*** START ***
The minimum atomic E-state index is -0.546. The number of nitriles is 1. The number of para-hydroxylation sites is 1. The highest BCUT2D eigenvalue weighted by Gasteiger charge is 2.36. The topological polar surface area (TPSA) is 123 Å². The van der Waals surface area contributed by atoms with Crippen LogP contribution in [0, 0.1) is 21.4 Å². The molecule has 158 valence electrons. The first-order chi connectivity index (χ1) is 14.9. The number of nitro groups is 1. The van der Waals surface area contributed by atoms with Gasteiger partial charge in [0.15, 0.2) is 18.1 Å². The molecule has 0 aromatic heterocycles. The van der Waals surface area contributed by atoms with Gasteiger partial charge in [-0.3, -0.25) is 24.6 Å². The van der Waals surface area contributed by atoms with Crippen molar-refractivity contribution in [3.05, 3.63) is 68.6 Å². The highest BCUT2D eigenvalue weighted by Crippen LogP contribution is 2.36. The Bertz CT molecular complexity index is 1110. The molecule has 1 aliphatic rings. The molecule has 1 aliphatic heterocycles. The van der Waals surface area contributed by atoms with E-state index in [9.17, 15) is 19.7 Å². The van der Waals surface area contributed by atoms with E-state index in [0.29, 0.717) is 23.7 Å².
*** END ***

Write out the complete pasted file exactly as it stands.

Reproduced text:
The minimum atomic E-state index is -0.546. The number of nitriles is 1. The number of para-hydroxylation sites is 1. The highest BCUT2D eigenvalue weighted by Gasteiger charge is 2.36. The topological polar surface area (TPSA) is 123 Å². The van der Waals surface area contributed by atoms with Crippen LogP contribution in [0, 0.1) is 21.4 Å². The molecule has 158 valence electrons. The first-order chi connectivity index (χ1) is 14.9. The number of nitro groups is 1. The van der Waals surface area contributed by atoms with Gasteiger partial charge in [0.15, 0.2) is 18.1 Å². The molecule has 0 aromatic heterocycles. The van der Waals surface area contributed by atoms with Gasteiger partial charge in [-0.3, -0.25) is 24.6 Å². The van der Waals surface area contributed by atoms with Crippen molar-refractivity contribution in [3.05, 3.63) is 68.6 Å². The highest BCUT2D eigenvalue weighted by Crippen LogP contribution is 2.36. The Bertz CT molecular complexity index is 1110. The molecule has 1 aliphatic rings. The molecule has 1 aliphatic heterocycles. The van der Waals surface area contributed by atoms with E-state index in [9.17, 15) is 19.7 Å². The van der Waals surface area contributed by atoms with E-state index in [0.29, 0.717) is 23.7 Å².